The latest hazard on the American Medical Association’s list causes insomnia, eye pain, reduced visibility, and disruption to the migration patterns of birds and turtles. What malicious entity hiding amongst us could cause such ill effects? Surprise: it’s not your phone, TV, or laptop.
If you suffer from sleep issues, the root of the problem may actually lie along the streets and highways you drive at night. Over the past decade, roughly ten percent of all street lamps in the U.S. have been replaced with brighter, more energy-efficient LED lights. Energy savings are super, but according to a report issued by the AMA last month, our newest and bluest street lights are screwing with our sleep patterns.
How can you tell which street lights are responsible for your less-than-stellar mornings? To understand the difference in the quality of light, look at the photo above. The overpass is lit by the older, tungsten-orange-style lights, while the roadway below is lit by a newer LED. The latter is clearer and more brightly lit. Great for roads, bad for bedtime.
To be clear, not all LEDs are created equal. LEDs are easily configurable to be any number of shades and intensities. In this case, it's the hyper-intense bluish-white light, chosen for its clarity, that's a problem. This is the same light emission you get from your television. These blue LEDs have been associated with suppressing melatonin at a much higher rate than traditional street lights. Hence, the alarming revelation that street lights might be keeping you up at night.
This is the exact reason Apple unveiled Night Shift with iOS 9.3.
Isn't staying awake kind of a good thing when you're, you know, on the road?
Yes, yes it is. The Department of Energy took issue with the AMA’s new "guidelines" on LED lights and even issued a response explaining what the real issue is: poorly designed street lights. LEDs themselves are not bad: the light they emit can be focused much more precisely than the older lights, and can be turned on and off in more practical ways that avoid unnecessary use. That reduces light pollution and, in turn, ecological impact.
The goal should be carefully designing street lamps to cut back on the problematic glare associated with LEDs that might be causing those sleepless nights. Until then, these are the sacrifices we make for Planet Earth.
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What I'm about to say sounds outlandish, and to the best of my knowledge, no one at either of the companies involved has seriously considered such an idea. Still, this is something that should happen. With nearly the entire automotive industry marching toward electric vehicles, Ford should seriously consider buying Tesla.
For a decade, Tesla has failed to make a profit from producing a high-quality, mass-market vehicle. The carmaker has yet to build the first-rate supplier network it desperately needs to make the numbers work, because it takes more than a mere decade to complete the impossibly complex supply chain that established manufacturers enjoy. The only companies qualified to help Tesla overcome this gap in both quality and costright now are those established manufacturers, and of the potential suitors, Ford would benefit the most.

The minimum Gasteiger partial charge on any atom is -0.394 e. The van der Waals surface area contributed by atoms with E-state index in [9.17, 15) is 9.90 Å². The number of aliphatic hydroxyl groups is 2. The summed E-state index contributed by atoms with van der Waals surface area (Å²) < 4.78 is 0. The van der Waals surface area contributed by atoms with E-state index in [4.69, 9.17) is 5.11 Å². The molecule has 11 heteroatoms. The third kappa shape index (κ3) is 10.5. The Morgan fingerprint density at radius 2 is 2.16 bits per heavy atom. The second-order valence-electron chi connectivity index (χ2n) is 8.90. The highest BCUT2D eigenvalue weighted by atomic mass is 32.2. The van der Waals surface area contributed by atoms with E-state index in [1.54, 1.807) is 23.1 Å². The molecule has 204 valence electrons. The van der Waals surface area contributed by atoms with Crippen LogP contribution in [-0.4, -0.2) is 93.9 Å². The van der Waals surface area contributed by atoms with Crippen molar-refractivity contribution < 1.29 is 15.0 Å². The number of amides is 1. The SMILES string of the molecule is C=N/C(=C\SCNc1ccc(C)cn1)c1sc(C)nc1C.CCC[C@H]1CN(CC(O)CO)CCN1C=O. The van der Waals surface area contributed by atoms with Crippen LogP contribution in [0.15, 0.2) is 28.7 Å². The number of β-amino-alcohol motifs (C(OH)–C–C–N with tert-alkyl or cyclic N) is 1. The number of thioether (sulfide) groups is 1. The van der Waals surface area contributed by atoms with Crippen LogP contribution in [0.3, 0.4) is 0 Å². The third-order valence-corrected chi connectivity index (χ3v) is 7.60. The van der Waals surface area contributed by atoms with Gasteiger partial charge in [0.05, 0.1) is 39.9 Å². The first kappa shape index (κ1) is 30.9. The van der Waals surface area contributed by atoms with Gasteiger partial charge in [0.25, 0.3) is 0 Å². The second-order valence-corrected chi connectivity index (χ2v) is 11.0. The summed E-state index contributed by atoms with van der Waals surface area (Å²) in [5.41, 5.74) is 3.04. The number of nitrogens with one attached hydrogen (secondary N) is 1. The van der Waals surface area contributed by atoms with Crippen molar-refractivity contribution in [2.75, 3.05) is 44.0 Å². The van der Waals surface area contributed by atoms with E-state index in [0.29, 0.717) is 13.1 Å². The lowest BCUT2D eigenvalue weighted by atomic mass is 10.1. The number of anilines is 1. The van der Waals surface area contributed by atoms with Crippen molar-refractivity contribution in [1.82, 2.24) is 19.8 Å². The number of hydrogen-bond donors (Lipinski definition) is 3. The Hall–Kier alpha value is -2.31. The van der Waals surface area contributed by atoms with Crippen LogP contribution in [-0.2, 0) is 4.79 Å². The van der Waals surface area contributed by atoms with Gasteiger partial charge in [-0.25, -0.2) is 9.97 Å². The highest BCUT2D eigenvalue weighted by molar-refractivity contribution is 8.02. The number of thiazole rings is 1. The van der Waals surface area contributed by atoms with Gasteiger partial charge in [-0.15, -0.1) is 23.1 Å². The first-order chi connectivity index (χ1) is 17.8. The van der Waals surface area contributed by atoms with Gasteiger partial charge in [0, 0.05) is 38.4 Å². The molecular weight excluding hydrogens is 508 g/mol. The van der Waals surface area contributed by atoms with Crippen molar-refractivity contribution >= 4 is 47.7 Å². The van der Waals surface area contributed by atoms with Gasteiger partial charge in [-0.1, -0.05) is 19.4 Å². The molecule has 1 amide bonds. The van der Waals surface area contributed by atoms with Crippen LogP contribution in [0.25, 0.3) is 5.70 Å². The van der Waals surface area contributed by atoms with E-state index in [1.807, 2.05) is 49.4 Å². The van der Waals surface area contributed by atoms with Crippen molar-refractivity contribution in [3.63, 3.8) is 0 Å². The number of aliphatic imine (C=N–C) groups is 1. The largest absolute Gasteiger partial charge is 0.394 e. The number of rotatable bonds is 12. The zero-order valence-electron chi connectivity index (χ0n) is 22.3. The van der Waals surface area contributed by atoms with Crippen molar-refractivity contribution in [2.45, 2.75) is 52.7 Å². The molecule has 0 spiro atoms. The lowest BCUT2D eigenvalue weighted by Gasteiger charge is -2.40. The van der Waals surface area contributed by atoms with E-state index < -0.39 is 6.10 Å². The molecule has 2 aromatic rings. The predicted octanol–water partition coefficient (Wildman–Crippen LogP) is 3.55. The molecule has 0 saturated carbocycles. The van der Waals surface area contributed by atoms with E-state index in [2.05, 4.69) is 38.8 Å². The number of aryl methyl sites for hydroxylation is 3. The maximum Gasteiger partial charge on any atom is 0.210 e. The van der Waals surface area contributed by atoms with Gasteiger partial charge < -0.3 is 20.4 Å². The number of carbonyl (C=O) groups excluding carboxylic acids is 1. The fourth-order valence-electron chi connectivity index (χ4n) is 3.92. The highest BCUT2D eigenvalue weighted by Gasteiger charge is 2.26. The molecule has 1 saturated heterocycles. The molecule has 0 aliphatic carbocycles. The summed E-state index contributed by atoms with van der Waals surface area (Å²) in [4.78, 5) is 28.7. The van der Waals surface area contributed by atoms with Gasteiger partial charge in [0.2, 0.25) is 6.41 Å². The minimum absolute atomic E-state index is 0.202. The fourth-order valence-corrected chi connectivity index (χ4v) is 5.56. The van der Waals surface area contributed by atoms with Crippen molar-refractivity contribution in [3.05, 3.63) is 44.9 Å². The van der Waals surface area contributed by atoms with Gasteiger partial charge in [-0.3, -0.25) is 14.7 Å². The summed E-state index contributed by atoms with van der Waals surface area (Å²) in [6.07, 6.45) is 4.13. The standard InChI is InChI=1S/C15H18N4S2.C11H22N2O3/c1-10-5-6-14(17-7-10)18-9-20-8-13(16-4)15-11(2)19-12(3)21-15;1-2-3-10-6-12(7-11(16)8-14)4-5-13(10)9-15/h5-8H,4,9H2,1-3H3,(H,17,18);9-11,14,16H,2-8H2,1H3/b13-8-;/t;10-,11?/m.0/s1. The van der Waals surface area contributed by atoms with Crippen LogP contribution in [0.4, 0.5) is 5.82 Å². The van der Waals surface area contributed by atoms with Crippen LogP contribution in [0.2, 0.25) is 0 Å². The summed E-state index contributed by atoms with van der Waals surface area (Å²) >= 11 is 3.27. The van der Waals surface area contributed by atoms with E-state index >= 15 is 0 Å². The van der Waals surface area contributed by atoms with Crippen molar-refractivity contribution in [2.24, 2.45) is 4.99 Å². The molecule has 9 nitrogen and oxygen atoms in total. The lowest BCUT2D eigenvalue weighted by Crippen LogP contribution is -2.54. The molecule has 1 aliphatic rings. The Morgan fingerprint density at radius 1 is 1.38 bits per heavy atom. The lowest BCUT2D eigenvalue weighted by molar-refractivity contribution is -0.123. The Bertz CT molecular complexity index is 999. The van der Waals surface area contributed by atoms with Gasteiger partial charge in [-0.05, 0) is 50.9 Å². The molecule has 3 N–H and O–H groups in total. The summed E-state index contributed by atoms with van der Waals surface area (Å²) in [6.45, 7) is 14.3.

If Tesla is going to fulfill founder Elon Musk's vision of hastening a future that is filled with fully electric and autonomous vehicles, the company will need a partner. Ford has everything that Tesla needs, and also stands to benefit more than any other potential suitor.
Your Everyday Survival Guide to the Lower East Side
When you move to a new neighborhood (or even if you’re just passing through), it can feel like your whole routine is turned on its head. That’s even more true in a city like New York, where the sheer number of options is bound to give even the most decisive person choice paralysis. But fear not, because we’ve broken down nearly everything you could need when you come to the Lower East Side -- from where to get your pants hemmed to where to find a $3 dinner (and trust us, that’s going to come in handy).
The Best New Car Features of the 2017 Detroit Auto Show
At this year's North American International Auto Show, aka the Detroit Auto Show, there weren't as many groundbreaking vehicle debuts as some might expect, but as the saying goes, "it's what's inside that counts." There was tremendous innovation and beautiful design tucked away in the details rather than the big picture. Take a closer look at some of the best new features, and you'll see new innovations that will impact the way we drive for years to come.